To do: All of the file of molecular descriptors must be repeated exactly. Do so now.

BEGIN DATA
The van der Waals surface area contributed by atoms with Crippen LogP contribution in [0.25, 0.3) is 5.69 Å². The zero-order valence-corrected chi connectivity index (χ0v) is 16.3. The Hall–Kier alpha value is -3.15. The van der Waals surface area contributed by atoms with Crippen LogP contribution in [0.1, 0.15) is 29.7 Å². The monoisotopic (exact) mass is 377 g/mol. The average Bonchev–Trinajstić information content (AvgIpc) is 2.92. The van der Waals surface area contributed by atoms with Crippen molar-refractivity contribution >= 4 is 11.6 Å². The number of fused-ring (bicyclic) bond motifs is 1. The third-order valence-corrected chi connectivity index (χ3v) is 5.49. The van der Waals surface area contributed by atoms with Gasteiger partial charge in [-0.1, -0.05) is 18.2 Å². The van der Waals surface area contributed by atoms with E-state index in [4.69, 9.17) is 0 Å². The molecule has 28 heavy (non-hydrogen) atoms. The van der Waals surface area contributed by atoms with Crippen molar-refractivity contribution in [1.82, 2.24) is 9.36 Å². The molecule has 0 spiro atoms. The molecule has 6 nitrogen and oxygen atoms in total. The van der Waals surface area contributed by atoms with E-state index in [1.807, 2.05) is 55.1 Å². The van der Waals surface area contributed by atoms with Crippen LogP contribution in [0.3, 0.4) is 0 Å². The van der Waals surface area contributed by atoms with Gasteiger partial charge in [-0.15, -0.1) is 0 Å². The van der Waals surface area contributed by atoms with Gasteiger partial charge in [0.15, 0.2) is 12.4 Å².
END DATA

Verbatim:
The van der Waals surface area contributed by atoms with Crippen LogP contribution in [0.25, 0.3) is 5.69 Å². The zero-order valence-corrected chi connectivity index (χ0v) is 16.3. The Hall–Kier alpha value is -3.15. The van der Waals surface area contributed by atoms with Crippen LogP contribution in [0.1, 0.15) is 29.7 Å². The monoisotopic (exact) mass is 377 g/mol. The average Bonchev–Trinajstić information content (AvgIpc) is 2.92. The van der Waals surface area contributed by atoms with Crippen molar-refractivity contribution >= 4 is 11.6 Å². The number of fused-ring (bicyclic) bond motifs is 1. The third-order valence-corrected chi connectivity index (χ3v) is 5.49. The van der Waals surface area contributed by atoms with Gasteiger partial charge in [-0.1, -0.05) is 18.2 Å². The van der Waals surface area contributed by atoms with E-state index in [4.69, 9.17) is 0 Å². The molecule has 28 heavy (non-hydrogen) atoms. The van der Waals surface area contributed by atoms with Crippen molar-refractivity contribution in [1.82, 2.24) is 9.36 Å². The molecule has 0 spiro atoms. The molecule has 6 nitrogen and oxygen atoms in total. The van der Waals surface area contributed by atoms with E-state index in [1.807, 2.05) is 55.1 Å². The van der Waals surface area contributed by atoms with Crippen LogP contribution in [0.3, 0.4) is 0 Å². The van der Waals surface area contributed by atoms with Gasteiger partial charge in [-0.15, -0.1) is 0 Å². The van der Waals surface area contributed by atoms with Gasteiger partial charge in [0.15, 0.2) is 12.4 Å².